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Sample sentences for the GRE study word importune

importune can be used as a verb

1.Why do you importune me about he. - from Jane Eyre by Charlotte Bronte
2.Mee thus, though importune perhaps, to com. - from Paradise Lost by John Milton
3.There with my cries importune Heaven, that al. - from Paradise Lost by John Milton
4.But I will no longer importune my young cousin.. - from Pride and Prejudice by Jane Austen
5.And did request me to importune yo. - from The Complete Works of William Shakespeare by William Shakespeare
6.Gentlemen, importune me no farther. - from The Complete Works of William Shakespeare by William Shakespeare
7.I here importune death awhile, unti. - from The Complete Works of William Shakespeare by William Shakespeare
8.Against all sense you do importune her. - from The Complete Works of William Shakespeare by William Shakespeare
9.Nor need'st thou much importune me to tha. - from The Complete Works of William Shakespeare by William Shakespeare
10.I must beg, therefore, to be importuned no farther on the subject.. - from Pride and Prejudice by Jane Austen
11.The little hussey importuned Miss F. - from The Romance of Lust by Anonymous
12.So please you, he is here at the door and importunes acces. - from The Complete Works of William Shakespeare by William Shakespeare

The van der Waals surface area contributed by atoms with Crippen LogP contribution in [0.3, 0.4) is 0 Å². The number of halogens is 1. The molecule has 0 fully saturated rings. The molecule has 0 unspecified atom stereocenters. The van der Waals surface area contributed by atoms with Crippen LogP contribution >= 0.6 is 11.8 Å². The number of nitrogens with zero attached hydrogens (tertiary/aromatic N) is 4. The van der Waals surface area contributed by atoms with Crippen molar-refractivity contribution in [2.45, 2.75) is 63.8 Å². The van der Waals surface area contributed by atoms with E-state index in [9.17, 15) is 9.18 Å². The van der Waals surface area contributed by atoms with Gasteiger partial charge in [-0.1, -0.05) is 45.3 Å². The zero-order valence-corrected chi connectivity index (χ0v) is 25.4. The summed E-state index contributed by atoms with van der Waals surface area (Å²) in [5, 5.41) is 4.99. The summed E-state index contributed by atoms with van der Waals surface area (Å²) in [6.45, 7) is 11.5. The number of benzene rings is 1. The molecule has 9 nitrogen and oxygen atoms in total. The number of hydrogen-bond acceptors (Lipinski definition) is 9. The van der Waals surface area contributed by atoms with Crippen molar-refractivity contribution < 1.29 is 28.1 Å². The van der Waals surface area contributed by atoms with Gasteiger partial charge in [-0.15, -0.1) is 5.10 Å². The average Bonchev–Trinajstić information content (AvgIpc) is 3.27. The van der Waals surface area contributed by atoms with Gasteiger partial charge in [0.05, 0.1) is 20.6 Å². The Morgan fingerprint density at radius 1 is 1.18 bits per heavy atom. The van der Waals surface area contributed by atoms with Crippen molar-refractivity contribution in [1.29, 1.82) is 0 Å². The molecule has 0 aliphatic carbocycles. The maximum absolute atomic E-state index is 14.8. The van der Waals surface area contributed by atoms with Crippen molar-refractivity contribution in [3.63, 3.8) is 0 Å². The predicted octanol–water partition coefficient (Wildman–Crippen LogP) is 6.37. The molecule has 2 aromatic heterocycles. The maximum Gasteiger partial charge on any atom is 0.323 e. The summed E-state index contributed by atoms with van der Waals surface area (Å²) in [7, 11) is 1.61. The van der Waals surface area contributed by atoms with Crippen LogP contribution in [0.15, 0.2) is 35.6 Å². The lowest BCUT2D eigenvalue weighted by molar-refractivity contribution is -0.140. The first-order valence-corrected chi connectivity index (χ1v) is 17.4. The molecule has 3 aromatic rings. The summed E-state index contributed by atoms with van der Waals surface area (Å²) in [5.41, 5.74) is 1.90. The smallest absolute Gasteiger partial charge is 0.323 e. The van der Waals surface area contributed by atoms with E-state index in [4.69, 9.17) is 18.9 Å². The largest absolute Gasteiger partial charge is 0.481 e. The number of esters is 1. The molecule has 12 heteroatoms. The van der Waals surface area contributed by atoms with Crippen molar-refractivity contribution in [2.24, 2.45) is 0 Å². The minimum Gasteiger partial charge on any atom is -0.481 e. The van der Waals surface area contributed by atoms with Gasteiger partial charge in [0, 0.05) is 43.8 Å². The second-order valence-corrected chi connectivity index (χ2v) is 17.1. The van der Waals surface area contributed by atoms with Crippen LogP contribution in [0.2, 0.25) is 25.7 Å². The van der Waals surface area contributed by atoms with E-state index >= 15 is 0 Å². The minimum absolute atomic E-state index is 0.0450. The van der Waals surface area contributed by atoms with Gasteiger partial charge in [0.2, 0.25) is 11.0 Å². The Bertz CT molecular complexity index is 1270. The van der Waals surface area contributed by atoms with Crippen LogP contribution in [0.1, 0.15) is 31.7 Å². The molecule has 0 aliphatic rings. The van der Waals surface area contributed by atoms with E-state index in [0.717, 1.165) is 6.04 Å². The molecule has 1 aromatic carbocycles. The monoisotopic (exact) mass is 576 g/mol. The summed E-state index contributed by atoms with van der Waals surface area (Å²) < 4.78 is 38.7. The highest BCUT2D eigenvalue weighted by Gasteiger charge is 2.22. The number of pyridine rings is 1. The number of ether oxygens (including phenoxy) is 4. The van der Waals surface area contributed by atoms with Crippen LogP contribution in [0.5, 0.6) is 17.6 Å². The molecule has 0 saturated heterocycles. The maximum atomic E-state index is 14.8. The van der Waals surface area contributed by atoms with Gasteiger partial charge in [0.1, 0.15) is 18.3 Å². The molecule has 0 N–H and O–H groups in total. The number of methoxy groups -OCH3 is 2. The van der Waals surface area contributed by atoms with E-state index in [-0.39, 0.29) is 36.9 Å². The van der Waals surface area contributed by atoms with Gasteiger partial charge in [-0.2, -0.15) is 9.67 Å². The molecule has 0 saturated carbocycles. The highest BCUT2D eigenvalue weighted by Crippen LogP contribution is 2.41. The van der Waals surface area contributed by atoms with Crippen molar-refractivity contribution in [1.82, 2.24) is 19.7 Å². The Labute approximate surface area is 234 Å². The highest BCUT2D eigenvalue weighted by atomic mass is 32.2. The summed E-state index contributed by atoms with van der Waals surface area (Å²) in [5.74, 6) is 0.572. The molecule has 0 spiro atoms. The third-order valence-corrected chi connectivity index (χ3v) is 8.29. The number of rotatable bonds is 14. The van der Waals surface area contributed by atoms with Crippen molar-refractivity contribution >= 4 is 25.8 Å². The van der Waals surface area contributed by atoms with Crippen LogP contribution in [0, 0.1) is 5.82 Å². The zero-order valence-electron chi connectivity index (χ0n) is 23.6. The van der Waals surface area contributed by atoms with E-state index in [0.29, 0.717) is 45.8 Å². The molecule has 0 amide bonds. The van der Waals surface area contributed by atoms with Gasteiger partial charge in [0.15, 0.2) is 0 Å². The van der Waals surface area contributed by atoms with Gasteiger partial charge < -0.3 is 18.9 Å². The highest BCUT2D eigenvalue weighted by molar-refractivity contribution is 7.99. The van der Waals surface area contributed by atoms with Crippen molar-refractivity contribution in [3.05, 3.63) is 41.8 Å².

13.You hear how he importunes me-the chain ANTIPHOLUS OF EPHESUS. - from The Complete Works of William Shakespeare by William Shakespeare
14.Charles and Hal begged her to get off and walk, pleaded with her, entreated, the while she wept and importuned Heaven with a recital of their brutality. - from The Call of the Wild by Jack London
15.She wouldn't understand the hint, but followed me to a sideboard, where I went to lay my bonnet, and importuned me in a whisper to give her directly what I had brought. - from Wuthering Heights by Emily Bronte
16.Jean Valjean sometimes said to her, smiling at his happiness in being importuned "Do go to your own quarters Leave me alone a little. - from Les Miserables by Victor Hugo
17.When she is asked by the man whether she wishes for him, and whether she likes him, she should remain silent for a long time, and when at last importuned to reply, should give him a favourable answer by a nod of the head. - from The Kama Sutra of Vatsyayana by Vatsyayana

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